The Fifty-Ninth in a Series of Sermons on the Gospel of John
It is easy for Christians to talk about the death of Jesus in the abstract. We study and debate the nature and the extent of the atonement. We speak of the cross as the basis for our salvation because through Christ’s suffering we find the forgiveness of sin–Jesus was punished for us and in our place. But it is much harder for us to consider the horrible suffering which Jesus actually endured to save us from our sins–the agonizing physical pain Jesus felt, the shame of the humiliation and mocking he received from his enemies, being rejected by his people (Israel), and then, finally, being abandoned by his own disciples during his hour of need. We cannot begin to comprehend that moment when Jesus became the object of the Father’s wrath. We should not be morbid or unduly curious about the details of the death of Jesus, but at times (on Good Friday or when we read the Passion Narratives of the gospels) it is important to consider the details and agony of the death of our Savior so that we never forget that it was the person who saves us, who endured so much for us and in our place.
With the drama building verse by verse, we have come to the central moment in John’s Passion narrative, the death of Jesus by crucifixion at the hands of the Roman occupiers of Israel (John 19:16b-30). There has been a certain inevitability about this moment from the time we first began our series–we were prepared for it early-on in the Gospel when John the Baptist “saw Jesus coming toward him, and said, `Behold, the Lamb of God, who takes away the sin of the world!’” It is only as John’s Gospel unfolds that we learn that Jesus must suffer and die to “take away the sin of the world.” Jesus himself has repeatedly spoken of an hour yet to come when God will be glorified, when Jesus saves his people from their sins.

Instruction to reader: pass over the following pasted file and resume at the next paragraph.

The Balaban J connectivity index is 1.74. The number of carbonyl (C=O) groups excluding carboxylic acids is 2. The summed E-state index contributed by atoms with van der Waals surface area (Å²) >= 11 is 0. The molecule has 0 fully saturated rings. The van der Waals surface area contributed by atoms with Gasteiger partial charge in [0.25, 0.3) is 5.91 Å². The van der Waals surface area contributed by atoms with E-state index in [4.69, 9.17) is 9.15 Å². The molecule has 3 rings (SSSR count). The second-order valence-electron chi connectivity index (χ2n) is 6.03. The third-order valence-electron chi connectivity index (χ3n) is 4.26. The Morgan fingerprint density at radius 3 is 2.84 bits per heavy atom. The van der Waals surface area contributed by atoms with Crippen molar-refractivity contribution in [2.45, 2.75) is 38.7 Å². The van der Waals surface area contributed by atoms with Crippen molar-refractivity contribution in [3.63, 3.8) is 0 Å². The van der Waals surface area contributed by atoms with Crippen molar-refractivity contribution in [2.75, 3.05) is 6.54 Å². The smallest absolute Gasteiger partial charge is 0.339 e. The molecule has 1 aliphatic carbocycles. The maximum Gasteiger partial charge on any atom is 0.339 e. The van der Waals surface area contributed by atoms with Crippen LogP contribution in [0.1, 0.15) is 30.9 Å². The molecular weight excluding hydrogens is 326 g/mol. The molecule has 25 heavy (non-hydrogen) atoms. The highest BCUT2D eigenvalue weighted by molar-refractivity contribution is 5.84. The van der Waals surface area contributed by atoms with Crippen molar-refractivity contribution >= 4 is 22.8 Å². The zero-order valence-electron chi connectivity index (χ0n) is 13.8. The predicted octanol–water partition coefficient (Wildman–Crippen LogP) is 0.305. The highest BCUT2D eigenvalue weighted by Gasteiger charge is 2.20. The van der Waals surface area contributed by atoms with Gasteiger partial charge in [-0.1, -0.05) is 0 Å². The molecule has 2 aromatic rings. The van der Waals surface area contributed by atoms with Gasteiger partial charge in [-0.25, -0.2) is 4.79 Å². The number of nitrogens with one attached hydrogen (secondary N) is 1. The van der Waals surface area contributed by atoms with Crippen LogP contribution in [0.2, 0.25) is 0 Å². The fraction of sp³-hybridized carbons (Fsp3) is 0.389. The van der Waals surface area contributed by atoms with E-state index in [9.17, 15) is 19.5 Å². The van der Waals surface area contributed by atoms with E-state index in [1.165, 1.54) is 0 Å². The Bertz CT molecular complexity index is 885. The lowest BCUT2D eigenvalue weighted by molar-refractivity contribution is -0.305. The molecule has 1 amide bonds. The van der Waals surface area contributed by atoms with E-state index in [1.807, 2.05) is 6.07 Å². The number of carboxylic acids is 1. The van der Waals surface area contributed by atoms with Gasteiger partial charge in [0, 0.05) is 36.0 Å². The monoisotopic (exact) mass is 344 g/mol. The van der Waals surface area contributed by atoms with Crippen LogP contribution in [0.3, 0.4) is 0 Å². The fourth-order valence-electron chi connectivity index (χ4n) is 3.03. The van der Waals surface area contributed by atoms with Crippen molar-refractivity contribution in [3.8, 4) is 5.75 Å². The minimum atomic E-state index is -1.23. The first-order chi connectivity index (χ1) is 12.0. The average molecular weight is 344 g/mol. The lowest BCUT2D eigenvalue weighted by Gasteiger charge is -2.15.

Once this hour arrives and we learn what it is that Jesus must endure to save us from our sin, it still strikes the reader of John’s Gospel that everything which Jesus says, does, and then endures as recounted by John, is done in order to accomplish the salvation of all those given by the Father to the Son, and to whom the merits of Jesus will be applied through the work of the Holy Spirit (the blessed Comforter whom Jesus will ask the Father to send). The death of Jesus on a Roman cross is not a random event, or an accident of history. The cross was foreordained by God. There is no salvation of sinners without it.
As R. C. Sproul often puts it, through the cross of Christ, we are saved by God from God.
But the death of Jesus is also the culmination of a whole series of improbable historical events recounted by John, in which after entering Jerusalem in triumph, Jesus is soon rejected by his people (Israel), betrayed by one of his own (Judas), denied by one of his closest disciples (Peter), arrested, tried, and found guilty before the high priest, then abandoned by the other disciples, before ending up in the Roman military headquarters in Jerusalem before the Roman governor, Pontius Pilate, with a crowd outside Pilate’s headquarters demanding Jesus’ death.
Although it is clear to everyone–including Pilate–that Jesus was completely innocent, Jesus had been found guilty on trumped-up charges, and through false testimony from “witnesses.” This verdict was then ratified by the Sanhedrin. Throughout the time Jesus was before him, Pilate repeatedly looked for ways to release Jesus–even flogging and mocking him in an attempt to satisfy the Jews. Nevertheless, Pilate finally gave into pressure from the Jews when they threatened to report to King Herod and Emperor Tiberias that Pilate refused to execute a man found guilty of sedition. Furthermore, it was clear to Pilate that a riot was a real possibility. After declaring Jesus’ innocence and then washing his hands of the matter, Pilate ordered Jesus’ execution at the hands of one of his crucifixion teams.
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